I have called in once to twice to thank them personally but not seen the ladies involved on that day.
I was so glad to have a little time to recover myself. I was given a cup of tea and a comfortable seat, allowing me to get back to my car safely. A big thank you again,
MRS GILL MORTON
Conference Avenue, Portishead
YOUR correspondent Adrian Kirby has an interesting interpretation of The Highway Code when he asserts that “The law on roundabouts is that you give way to traffic already on the roundabout”.
My version of The Highway Code states in Section 185: “When reaching the roundabout you should give priority to traffic approaching from your right… watch out for all other road users already on the roundabout”. Slightly different I hope you agree.
Hardly surprising there is confusion when self-proclaimed experts such as Mr Kirby make clearly incorrect statements.
Combe Avenue, Portishead
CONFUSION over ‘who to give way to’ at roundabouts is nothing new. I’ve always believed that the ‘give way to the right’ rule to be the correct procedure.
After reading Adrian Kirby’s letter in the Times on May 2 I checked the Highway Code.
Contrary to his letter, nowhere does it state that one should give way to traffic already on the roundabout.
It does, however, state that one should give way to traffic from the right!
I agree with him about zebra crossings though - some drivers’ attitudes towards these are shocking.
To be safe, all drivers should be responsible and read the Highway Code for themselves! Visit www.direct.gov.uk and search highway code.
Ridge Close, Portishead
PORTISHEAD Town Football Club continued with its programme of centenary celebrations with a beer festival at the clubhouse on April 27 and 28.
I would like to thank Karen Excell, Lyn Hatfield, Pat Gill, Steve Hallett, Dave Willis and Shaun Hill for their help in running and organising the event.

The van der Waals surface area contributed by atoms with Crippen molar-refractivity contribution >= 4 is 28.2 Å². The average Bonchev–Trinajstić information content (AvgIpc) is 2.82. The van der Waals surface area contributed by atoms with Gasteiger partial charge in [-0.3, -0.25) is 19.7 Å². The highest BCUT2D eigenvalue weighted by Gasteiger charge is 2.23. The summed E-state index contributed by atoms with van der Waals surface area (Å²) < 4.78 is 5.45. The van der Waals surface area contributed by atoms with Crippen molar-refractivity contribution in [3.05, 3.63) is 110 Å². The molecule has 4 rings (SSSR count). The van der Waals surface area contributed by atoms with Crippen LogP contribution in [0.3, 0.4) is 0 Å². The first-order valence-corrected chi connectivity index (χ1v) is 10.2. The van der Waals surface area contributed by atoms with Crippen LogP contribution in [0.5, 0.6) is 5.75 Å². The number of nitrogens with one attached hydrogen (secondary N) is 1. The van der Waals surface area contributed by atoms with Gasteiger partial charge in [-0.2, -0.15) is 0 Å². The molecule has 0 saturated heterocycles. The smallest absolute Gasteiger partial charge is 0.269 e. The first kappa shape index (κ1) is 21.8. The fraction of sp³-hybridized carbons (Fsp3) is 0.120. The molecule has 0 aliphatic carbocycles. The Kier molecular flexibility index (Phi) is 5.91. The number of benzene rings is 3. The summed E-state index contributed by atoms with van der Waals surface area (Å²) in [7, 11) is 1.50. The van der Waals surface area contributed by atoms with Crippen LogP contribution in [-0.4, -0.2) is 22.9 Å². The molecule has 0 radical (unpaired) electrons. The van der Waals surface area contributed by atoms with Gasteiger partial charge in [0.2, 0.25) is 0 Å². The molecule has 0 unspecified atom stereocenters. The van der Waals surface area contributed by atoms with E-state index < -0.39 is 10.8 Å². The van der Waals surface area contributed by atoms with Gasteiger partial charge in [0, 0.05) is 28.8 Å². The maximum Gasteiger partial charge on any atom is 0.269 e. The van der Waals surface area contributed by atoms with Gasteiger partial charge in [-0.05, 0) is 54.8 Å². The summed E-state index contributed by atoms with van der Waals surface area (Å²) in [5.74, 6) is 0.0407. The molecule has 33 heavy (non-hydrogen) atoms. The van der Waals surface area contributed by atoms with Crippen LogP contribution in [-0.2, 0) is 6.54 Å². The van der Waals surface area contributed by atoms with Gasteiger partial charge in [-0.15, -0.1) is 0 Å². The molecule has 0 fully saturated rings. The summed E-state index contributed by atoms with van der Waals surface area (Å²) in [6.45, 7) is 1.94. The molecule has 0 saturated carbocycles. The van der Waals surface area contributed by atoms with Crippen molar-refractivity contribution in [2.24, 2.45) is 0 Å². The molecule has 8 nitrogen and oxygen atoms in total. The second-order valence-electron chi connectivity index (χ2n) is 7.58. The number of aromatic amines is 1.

I would also like to thank all of the sponsors who contributed to the purchase of the beers and ciders, those who provided and put up the racking, and to all the people who came and supported this inaugural event and made it a successful festival.
South Avenue, Portishead
I ATTENDED Nailsea Town Council’s Annual Town Meeting on Wednesday night in the beautiful surroundings of the lovingly restored Tithe Barn.
It was a splendid evening, with a very good report from council chair Rod Lees, presentations of grants and the Community Award (to a marvellous and well-deserving couple), and a fascinating talk on the history of the barn from Dr Kate Hann.
All this was followed by free refreshments and some quite delicious cakes.
In light of all this, I have to say that my wife and I were most dismayed at the extremely poor turnout by the residents of the town.
Indeed after subtracting the grant recipients - those who bothered to show up, anyway - and the council members and their spouses, I suspect the audience must have been single-digit sized.
This in a town of some 18,000 residents.
Notices of this meeting have, by law, been widely posted in various places for some time, so ignorance is not an excuse.
I realise the meeting was contending with not only inclement weather but also a prestigious football match but come on people. Where is your sense of civic pride? Or does apathy rule these days? Very disappointed in you.
Cheddar Close, Nailsea
OF THE many events to commemorate the Queen’s Diamond Jubilee, the most underwhelming of all, has to be our town council’s proposal to rename Port Marine’s Central Park by placing a plaque there.
While I have no objection to our town council marking the occasion of the Queen’s Diamond Jubilee, I feel that to rename a 10-year-old park, in a relatively secluded part of Portishead, fails to give due prominence to such a momentous occasion as the Queen’s Diamond Jubilee.
Far better would be the creation of a Jubilee Garden on the unused North Somerset Council land in front of the Horatio House Library.
I am sure there would have been sufficient support and volunteers, locally, to make it happen.
It only needed a bit more ambition and the necessary political will.
Burlington Road, Portishead